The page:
I know author and blogger Kiran Manral since the days when she was a freelancing writer based in Mumbai and me, a fulltimer in Femina, based in Delhi. We didn’t ever meet, we still haven’t but we interacted over email and kind of kept in touch for all those years. She’s a very popular blogger in India, one of the most popular ones and has moved on to become a novelist as well. So it happened that I offered a giveaway copy of Cult of Chaos on her blog which has a very, very strong following and she, like the sweetest woman that she is, agreed not only to the giveaway, but also on doing an interview with me.
Read the complete interview here. My favourite bits of it:
What made you decide to write a book, what was that moment when you decided you must give it a shot?
I don’t remember any one instance really, but after a few years of chasing stories as a journalist and editor, I realized that I wanted to tell stories instead. I didn’t start immediately however, something that I perhaps should have. From the desire to write, it took me five years of a Master’s degree, two failed novels, millions of procrastinating moments, blogs on stuff, to get to actually writing. And once I did, I haven’t stopped! In the last five years, I’ve written six books, four of which are published and two lie at various edit levels. The longest of this, my latest Cult of Chaos, touched 1,20,000 words at manuscript stage.
How long did it take you to research and write this, and how do you see this evolving as a series perchance?
Once I had the initial idea, instead of just making everything up, I started to research, because I wanted to keep it a layer away from the real. For about a year, I explored practicing tantriks, shamans and superstitions in folklores, village tales, oral stories. I must’ve read about forty scholarly books, innumerable papers, pop books sold on the streets on tantrism, and articles. All of this, pop and scholarly research and written and oral histories went into the making of this book.
I won’t call the book real, since I took many liberties with rituals and dramatic rendition of it in the book, but it’s a shade away from the real. There’s an echo of reality, of the way black magic happens in the book, which makes it more fascinating.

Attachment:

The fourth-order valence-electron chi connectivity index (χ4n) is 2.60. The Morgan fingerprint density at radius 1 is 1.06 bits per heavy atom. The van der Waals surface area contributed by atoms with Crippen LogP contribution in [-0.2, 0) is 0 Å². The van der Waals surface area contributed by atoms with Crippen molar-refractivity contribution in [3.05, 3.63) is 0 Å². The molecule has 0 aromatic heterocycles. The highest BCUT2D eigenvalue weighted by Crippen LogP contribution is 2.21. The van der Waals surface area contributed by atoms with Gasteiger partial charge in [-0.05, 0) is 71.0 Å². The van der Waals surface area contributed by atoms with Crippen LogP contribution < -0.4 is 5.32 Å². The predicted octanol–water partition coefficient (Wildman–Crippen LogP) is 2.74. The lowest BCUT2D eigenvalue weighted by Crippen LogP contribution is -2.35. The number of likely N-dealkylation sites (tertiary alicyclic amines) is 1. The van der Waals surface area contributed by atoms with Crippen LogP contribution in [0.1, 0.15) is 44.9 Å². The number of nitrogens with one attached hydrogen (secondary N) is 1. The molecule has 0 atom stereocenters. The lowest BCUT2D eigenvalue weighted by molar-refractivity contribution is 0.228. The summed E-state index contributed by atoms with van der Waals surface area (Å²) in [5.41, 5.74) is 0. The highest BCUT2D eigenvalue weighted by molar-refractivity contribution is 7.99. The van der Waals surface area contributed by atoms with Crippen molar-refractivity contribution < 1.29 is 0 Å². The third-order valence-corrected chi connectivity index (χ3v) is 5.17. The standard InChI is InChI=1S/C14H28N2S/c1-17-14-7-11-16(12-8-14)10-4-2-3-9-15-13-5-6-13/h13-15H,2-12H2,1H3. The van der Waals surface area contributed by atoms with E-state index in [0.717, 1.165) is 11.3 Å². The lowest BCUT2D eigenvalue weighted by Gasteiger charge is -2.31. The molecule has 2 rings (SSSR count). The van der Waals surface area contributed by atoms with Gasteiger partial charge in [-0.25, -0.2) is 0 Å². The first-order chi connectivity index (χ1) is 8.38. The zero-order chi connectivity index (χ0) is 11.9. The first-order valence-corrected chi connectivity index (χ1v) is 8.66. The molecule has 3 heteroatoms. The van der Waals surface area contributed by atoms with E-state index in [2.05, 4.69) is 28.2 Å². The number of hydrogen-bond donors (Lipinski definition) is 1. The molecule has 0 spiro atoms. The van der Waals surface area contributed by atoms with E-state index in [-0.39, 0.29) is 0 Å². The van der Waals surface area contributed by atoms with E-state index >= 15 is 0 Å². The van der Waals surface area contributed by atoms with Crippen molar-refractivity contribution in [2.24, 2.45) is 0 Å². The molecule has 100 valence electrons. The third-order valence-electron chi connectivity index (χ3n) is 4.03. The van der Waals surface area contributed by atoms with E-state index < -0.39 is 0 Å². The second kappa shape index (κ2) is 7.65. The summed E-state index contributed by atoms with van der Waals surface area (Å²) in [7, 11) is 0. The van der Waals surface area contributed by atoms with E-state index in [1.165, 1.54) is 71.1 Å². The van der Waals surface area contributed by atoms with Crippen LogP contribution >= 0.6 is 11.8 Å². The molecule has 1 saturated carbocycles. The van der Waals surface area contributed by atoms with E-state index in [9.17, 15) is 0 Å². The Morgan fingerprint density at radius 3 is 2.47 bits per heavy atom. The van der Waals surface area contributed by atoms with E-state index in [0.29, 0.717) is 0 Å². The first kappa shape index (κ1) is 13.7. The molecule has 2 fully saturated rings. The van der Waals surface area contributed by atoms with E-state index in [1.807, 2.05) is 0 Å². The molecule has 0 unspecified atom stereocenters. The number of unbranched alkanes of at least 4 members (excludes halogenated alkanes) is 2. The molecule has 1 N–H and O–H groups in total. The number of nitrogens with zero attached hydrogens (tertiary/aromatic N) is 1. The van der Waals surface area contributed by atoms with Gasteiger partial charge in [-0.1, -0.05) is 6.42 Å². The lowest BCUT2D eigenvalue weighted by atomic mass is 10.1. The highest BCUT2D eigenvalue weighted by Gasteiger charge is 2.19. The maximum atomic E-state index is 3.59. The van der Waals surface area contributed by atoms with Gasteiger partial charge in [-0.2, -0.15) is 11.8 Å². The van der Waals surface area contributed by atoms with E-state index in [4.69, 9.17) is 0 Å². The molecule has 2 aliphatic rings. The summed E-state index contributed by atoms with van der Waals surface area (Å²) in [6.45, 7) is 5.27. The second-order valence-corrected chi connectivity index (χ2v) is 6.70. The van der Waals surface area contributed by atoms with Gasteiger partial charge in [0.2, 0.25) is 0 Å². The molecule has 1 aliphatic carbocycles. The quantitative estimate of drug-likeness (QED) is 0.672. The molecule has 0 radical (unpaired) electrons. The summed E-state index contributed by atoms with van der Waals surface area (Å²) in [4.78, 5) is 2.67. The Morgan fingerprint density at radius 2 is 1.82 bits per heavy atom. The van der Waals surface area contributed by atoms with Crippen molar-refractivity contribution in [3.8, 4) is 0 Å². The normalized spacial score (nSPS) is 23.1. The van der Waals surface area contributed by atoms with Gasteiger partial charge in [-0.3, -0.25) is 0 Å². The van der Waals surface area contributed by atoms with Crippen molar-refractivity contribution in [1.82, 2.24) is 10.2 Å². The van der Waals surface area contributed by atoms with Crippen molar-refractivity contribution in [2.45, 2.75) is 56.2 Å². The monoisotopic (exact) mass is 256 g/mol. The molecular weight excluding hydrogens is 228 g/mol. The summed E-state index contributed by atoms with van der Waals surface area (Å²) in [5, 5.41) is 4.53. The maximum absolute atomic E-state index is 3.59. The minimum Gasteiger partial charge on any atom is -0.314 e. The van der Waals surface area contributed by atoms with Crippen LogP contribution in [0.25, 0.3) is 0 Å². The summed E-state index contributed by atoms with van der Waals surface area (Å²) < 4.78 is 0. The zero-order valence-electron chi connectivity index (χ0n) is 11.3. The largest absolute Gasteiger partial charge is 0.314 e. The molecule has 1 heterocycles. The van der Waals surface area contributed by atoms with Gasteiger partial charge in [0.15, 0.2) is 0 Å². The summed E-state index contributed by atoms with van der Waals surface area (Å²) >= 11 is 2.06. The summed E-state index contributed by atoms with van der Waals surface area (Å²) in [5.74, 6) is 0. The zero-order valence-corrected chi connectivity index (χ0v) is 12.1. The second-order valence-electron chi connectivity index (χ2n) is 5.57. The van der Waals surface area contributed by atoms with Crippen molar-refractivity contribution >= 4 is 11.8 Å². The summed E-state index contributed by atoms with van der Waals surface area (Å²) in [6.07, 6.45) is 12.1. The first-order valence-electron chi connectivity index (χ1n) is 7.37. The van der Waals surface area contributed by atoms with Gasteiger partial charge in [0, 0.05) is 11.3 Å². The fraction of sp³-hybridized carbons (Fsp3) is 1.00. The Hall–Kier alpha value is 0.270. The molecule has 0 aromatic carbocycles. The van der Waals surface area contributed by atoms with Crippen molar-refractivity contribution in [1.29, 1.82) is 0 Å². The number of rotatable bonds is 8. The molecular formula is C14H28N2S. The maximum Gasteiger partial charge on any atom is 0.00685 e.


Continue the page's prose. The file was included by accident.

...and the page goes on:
To answer your second question, the series will explore and go indepth into the tantrik folklores that swim in our country. But each of the book stands alone in the sense that one mystery is solved in each. I’ve signed a three-book contract with HarperCollins, which means you get to see atleast three adventures of Anantya Tantrist, but my feeling right now is that it would be about five books before I’ve explored the complete world. Other than the world itself, I would be exploring Anantya’s violent past in the next two books, as well as her evolution from this angry young lady to maybe someone who resolves stuff and moves on. Frankly I don’t know where she will head to next. She’s got quite a mind of her own as you can see!
What is your writing routine like?
Since I work on my own and am my own boss, I am quite disciplined. I begin a story by fleshing out the plot and figuring which medium it’s meant for—graphic novel, novel, short story or game. Then I develop the plot on little chits of paper, spread across a table. This plot keeps on thickening till I am satisfied and want to begin the story. The writing of scenes itself is magical and creative but I stick to the plan of writing a particular section per week. If I miss a week, I write two sections in the following week. This disciplined approach has helped me to finish books and be more efficient before I get bored of them. The first half of my workday goes into writing and the second into answering emails, researching, relaxing. I take the weekend off only if I’ve finished my week’s work and forget most of the holidays.
Tips, advice, words of wisdom for looking to get published writers, with a novel in them or sitting in their computers?
There’s no better teacher to writing that writing itself. The process of writing, putting one word after another, will help you bring the story in your head onto paper. Write. If you can’t do it well, keep doing it. Read the masters, the accomplished novelists to see how they express the world. Your control over language as well as your finesse in expressing an idea will improve only through the process of writing. One word after another. Every now and then, I do write about the tricks and business of writing on my website under a section called Witchery of Writing here : http://staneja.com/writing/